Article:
Older patients respond well to medical cannabis: study

Published on July 5, 2024 by Special to the oz.

Older patients report experiencing better health and well-being following their use of medical cannabis, according to data published in the journal Drugs & Aging.

British researchers assessed the use of cannabis-based medicinal products (CBMPs) consisting of either flower or oil extracts in a cohort of patients ages 65 and older. (British specialists are permitted to prescribe cannabis products to patients unresponsive to conventional medications.) Study participants primarily suffered from chronic pain. Patients consumed cannabis products for three months.

Consistent with the findings of other observational studies, older patients reported “significant improvements” following cannabis use, including “substantial reductions” in pain severity.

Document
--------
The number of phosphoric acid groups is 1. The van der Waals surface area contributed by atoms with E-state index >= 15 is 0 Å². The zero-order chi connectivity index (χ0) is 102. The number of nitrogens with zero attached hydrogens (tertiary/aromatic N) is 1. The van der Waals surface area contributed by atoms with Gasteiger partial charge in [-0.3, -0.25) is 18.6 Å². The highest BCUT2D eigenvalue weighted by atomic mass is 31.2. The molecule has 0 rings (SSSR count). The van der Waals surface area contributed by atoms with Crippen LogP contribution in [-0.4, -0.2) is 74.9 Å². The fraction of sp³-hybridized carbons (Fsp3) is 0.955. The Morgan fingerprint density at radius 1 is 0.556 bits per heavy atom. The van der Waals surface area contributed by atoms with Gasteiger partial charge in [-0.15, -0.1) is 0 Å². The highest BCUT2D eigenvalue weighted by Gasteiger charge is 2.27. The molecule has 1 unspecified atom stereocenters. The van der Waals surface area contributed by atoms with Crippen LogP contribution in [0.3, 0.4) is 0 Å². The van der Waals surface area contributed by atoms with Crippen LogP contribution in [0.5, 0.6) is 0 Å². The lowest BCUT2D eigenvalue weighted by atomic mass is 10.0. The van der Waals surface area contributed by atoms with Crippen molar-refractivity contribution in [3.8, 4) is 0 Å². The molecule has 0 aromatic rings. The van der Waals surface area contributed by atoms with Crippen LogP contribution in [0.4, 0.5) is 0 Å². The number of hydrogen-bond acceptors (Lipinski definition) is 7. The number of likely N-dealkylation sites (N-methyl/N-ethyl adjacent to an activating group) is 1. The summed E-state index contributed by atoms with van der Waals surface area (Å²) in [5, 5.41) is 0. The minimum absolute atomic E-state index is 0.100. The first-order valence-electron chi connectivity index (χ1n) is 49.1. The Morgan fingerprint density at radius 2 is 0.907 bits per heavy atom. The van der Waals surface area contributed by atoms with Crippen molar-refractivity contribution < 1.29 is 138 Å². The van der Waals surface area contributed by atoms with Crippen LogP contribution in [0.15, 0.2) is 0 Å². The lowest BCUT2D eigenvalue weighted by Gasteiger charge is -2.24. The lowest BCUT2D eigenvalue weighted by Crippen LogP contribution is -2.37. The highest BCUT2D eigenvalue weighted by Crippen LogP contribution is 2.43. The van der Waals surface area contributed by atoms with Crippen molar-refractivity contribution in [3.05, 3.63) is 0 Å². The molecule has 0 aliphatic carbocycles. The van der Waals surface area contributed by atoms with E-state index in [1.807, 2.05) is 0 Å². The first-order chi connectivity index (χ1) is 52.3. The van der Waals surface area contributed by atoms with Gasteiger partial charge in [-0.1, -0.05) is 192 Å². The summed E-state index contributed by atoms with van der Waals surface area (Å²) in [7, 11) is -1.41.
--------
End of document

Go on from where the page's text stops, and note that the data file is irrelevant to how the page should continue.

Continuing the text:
The study’s authors concluded: “There were consistent improvements across measures of general health and well-being after three months of treatment. … These findings accord with a growing body of observational and real-world evidence from jurisdictions that have legalized medicinal cannabis that cannabis is effective for improving sleep, mood and quality of health across multiple primary conditions.”

Israeli data published in 2022 similarly reported quality-of-life improvements in medical cannabis patients. Among patients with post-traumatic stress, 91 percent reported that cannabis treatment was a success, as did 84 percent of patients with inflammatory bowel disease, and 78 percent of patients with chronic pain.

According to statistics published in The Journals of Gerontology, more than one-third of those age 65 or older take five or more pharmaceuticals daily.

Full text of the study, “Prescribed medical cannabis use among older individuals: Patient characteristics and improvements in well-being: Findings from T21,” appears in Drugs & Aging. Additional information is available from the NORML Fact Sheet, ‘Cannabis Use by Older Populations.’